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Characterization and stability of light-emitting diodes based on poly(bithiazole)'s

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5 Author(s)
He, Yi ; Electron. Manuf. Lab., Michigan Univ., Ann Arbor, MI, USA ; Politis, K. ; Cheng, W. ; Curtis, H.D.
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We report, for the first time, electroluminescence (EL) from a new class of conjugated polymers: poly(bithiazole)'s, based light-emitting diodes. The emission spectra of these polymers range throughout the visible, from blue-green to red. These polymers also show high thermal and oxidative stabilities. LED's based on poly(N-methyl-4,4'-dinonyl-2,2'-bithiazole triflate) (MPNBT), one member of this polymer class, have been electrically characterized under ambient conditions. A DC voltage of about 5.0 V is needed to induce the light emission, and a stable emission is observed when current density is ⩾95 mA/cm2. However, after the light emission has occurred, a rapid degradation of diode current level at a fixed voltage has been observed. At the same time, the current-voltage characteristic of the diode structure changes from a typical diode-like behavior to a nearly linear ohmic-like behavior, indicating a transformation at/or near the Al/polymer contact. Further, some bubbles appear at the surface of the top electrode alter light emission has occurred, showing the loss of adhesion between the top Al contact layer and the polymer layer. We believe that the LED characteristic change and bubble formation originate from the same mechanism-the adhesion loss at the top contact/polymer interface. The roughness of back contact and uniformity of polymer active layer are found to be critical for LED electrical stability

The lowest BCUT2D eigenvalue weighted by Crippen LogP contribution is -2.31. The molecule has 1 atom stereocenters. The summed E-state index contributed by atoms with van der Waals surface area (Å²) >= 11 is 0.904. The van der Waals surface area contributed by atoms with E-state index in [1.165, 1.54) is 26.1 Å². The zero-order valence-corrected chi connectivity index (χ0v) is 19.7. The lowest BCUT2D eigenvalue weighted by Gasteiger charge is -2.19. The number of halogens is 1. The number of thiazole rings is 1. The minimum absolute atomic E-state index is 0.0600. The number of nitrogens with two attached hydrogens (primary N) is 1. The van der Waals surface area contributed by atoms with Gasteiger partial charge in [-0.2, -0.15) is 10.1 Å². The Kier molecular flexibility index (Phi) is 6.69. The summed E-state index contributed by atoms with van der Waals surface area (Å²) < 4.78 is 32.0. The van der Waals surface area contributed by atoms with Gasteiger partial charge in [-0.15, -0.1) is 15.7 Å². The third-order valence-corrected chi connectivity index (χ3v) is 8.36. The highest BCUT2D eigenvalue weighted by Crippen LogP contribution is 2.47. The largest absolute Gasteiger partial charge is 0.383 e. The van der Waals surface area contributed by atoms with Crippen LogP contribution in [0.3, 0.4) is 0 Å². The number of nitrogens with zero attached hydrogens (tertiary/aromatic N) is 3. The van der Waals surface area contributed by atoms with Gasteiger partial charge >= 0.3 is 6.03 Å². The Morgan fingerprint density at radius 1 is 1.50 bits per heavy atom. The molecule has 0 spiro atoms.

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Electron Devices, IEEE Transactions on  (Volume:44 ,  Issue: 8 )